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Re: The First Great Project...

Post by Petersfield » Mon Apr 01, 2024 3:00 pm

Thanks for the replies - re stakes and painting, I was planning on using masking tape for marking out the divisions when painting, so I hope to get down to a fraction of an inch accuracy. Probably use black and white or black and yellow paint, we'll see what I have in the cupboard. Stock storage, yes, I have a basic shell, some builders are coming tomorrow to start some work which will include improving it, putting in a damp course and making it fully weathertight. After they and a sparky have done, I can do some finishing work myself and turn it into a decent den/workshop/store.

Modelling ambitions - bucolic branchline narrow gauge SM32, smaller/shorter trains, locos, carriages. The VoR pair I have for sale are too long, I have my eye on Brandbright's two and three compartment coaches, they could be this winter's building project. I'm not against bogies or six wheelers but any of the former would have to be shorties, I have two which will look good. I have enough space to work on using an absolute minimum of three foot radius (PECO's small radius points) but will try and go for five foot and use medium radius points for the main circuit at least.

I am very impressed by the likes of Garratts - but they really are big beasts and I'd want several times the space to have anything which wasn't too hemmed in. Max useable dimensions of the slightly irregular shaped garden are c 45' x 30'. The garden slopes up away from the house, so rather than have gradients (which would probably be too steep), I plan to have a thigh-hip height bit near the house for a station and steaming-up siding/loop and some scenic/artistic sections near/at ground level along the sides and rear. I also have some old sofa cushions and bases, so in due course, will use those for running sessions and when building, will put some stone 'bastions' into a wall for easy leaning on. And a few small flags for putting operating miscellany on.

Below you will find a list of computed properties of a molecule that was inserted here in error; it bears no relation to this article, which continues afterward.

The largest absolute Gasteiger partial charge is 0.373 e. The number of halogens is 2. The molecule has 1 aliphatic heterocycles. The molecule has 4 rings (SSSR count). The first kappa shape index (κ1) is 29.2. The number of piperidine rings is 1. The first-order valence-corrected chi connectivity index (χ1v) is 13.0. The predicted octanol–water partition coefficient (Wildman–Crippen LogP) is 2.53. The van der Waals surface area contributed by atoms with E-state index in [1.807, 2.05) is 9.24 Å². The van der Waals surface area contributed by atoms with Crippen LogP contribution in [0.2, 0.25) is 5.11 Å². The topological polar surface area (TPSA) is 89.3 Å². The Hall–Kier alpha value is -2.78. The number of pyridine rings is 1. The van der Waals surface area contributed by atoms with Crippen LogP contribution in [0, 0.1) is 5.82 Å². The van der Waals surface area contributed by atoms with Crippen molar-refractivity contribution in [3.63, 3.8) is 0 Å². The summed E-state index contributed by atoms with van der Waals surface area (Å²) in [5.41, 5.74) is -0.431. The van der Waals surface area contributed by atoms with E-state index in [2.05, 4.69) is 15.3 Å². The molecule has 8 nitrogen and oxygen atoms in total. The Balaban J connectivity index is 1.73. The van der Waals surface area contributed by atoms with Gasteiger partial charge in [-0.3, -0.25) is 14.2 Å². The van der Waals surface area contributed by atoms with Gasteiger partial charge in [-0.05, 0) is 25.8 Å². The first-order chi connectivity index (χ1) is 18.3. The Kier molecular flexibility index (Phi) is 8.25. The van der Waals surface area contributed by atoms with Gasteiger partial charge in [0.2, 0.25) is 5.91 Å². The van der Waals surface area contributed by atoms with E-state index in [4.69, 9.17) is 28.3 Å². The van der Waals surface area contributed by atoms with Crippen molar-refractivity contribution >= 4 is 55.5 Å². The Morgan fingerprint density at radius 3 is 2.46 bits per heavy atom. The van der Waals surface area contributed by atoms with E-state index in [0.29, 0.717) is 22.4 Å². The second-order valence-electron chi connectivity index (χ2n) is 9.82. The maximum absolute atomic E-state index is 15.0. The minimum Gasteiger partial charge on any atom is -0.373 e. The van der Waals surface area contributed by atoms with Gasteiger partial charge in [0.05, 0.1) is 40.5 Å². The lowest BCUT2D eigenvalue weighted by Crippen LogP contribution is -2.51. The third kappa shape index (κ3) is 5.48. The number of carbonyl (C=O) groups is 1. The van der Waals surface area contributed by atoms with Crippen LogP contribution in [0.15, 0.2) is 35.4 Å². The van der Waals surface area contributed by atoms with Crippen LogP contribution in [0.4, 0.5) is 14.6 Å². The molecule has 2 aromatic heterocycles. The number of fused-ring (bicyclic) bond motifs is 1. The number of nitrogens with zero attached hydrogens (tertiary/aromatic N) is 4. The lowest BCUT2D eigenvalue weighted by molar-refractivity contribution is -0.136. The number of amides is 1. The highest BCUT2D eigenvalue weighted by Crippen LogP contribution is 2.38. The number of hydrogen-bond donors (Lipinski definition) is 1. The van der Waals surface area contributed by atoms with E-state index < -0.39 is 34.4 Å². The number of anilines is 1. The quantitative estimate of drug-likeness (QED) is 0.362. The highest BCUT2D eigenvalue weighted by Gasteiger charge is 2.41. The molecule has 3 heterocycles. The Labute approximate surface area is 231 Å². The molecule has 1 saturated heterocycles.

I will post a photo or two sometime (later this month?) but right now a fence is waiting installation and until it is, our neighbour's house and garden are rather exposed and I don't want to intrude into their privacy. Next step is to acquire some stakes and do some surveying, then some more thinking... :idea:

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Re: The First Great Project...

Post by philipy » Mon Apr 01, 2024 3:10 pm

That all sounds fantastic. Can'twait to see it underweigh.
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Re: The First Great Project...

Post by Peter Butler » Mon Apr 01, 2024 3:15 pm

If it's short, four wheel coaching stock you have in mind, you have up to eight in your hands already. Your four bogie coaches have the potential of being cut down and modified whilst improving your scratch building skills at the same time. If it is possible to re-gauge the wheelsets, axleguards could be your only expense.
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Re: The First Great Project...

Post by drewzero1 » Mon Apr 01, 2024 3:50 pm

Peter Butler wrote: Mon Apr 01, 2024 3:15 pm If it's short, four wheel coaching stock you have in mind, you have up to eight in your hands already. Your four bogie coaches have the potential of being cut down and modified whilst improving your scratch building skills at the same time. If it is possible to re-gauge the wheelsets, axleguards could be your only expense.
That's a really good idea, especially if the stock was bequeathed by someone special to you... It could allow you to retain the connection to that person which you wouldn't have buying replacement stock.

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Re: The First Great Project...

Post by Petersfield » Tue Apr 02, 2024 8:41 pm

philipy wrote: Mon Apr 01, 2024 3:10 pm That all sounds fantastic. Can't wait to see it underweigh.